Unfortunately, if you want to place the snippet near the top of your page, this means that the rendering of the entire page gets held up until the snippet finishes loading, which can be a big inconvenience if the remote server tends to be slow to respond (I'm looking at you, Flickr).
For the sake of this example, let's say we have a very basic web page like this one:
<html> <head> <title>Bob's Ninja Page</title> </head> <body> <div id="page"> <div id="sidebar"> <dl> <dt>Flickr Photos</dt> <dd id="flickr"> <script src="http://www.flickr.com/[...]"></script> </dd> </dl> </div> <div id="content"> <p> Ninjas are awesome. </p> </div> </div> </body> </html>
Since the Flickr badge is being included early in the page, it'll slow things down and annoy our readers, who are very eager to learn about ninjas. To prevent this, we'll add a new hidden div at the very bottom of the page, just before the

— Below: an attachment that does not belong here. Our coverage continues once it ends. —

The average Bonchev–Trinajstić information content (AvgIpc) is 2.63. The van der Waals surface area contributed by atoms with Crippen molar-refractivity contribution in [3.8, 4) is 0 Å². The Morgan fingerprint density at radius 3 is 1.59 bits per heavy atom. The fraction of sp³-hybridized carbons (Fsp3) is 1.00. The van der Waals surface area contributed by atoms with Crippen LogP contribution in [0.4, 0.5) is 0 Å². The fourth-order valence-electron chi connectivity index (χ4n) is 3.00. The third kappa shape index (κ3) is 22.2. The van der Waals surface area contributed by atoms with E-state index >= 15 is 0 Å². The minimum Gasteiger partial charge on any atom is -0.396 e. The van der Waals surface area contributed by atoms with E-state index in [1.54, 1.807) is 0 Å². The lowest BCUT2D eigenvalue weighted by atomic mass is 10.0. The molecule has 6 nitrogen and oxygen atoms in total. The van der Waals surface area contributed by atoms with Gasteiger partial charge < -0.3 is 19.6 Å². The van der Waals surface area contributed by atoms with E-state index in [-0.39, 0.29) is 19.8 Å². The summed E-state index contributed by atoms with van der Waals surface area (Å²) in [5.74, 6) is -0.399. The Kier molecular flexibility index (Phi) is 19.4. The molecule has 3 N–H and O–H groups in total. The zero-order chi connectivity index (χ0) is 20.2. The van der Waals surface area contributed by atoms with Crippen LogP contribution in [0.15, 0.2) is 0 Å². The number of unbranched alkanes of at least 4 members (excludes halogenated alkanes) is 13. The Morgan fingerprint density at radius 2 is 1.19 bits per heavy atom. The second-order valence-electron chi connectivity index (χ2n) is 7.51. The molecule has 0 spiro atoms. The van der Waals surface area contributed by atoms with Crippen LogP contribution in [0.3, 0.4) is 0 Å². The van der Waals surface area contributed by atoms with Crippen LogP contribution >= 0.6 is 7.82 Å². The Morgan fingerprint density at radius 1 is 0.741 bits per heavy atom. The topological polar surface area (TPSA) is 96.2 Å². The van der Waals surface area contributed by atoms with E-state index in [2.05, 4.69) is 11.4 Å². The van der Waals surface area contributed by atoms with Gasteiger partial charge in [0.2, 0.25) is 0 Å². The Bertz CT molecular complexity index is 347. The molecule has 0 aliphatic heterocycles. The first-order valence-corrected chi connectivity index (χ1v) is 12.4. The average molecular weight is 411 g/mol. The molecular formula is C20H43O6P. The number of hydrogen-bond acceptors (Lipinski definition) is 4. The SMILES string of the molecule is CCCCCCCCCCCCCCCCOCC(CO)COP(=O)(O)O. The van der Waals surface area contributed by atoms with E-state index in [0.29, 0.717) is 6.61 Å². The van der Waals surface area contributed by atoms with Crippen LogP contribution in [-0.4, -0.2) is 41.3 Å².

</body> tag, and we'll put the Flickr JS include inside that div so that it won't load until after the rest of the page:
<div id="fakeflickr" style="display: none;"> <script src="http://www.flickr.com/[...]"></script> </div>
This works because the browser won't execute that snippet until after it executes the Flickr include, so by the time our code runs, we know that the hidden div contains the badge HTML. All we need to do is move that HTML into the real badge container, and voila, problem solved.
Of course, this will result in the Flickr badge suddenly appearing in the sidebar out of nowhere, which might be a little distracting if the visitor has already started reading about ninjas. As you may have noticed, I've tried to minimize that distraction on wonko.com by having the Flickr badge fade in gradually.
Tune in tomorrow for part 2 to learn how to add this animation to your own pages. It's easier than you might think.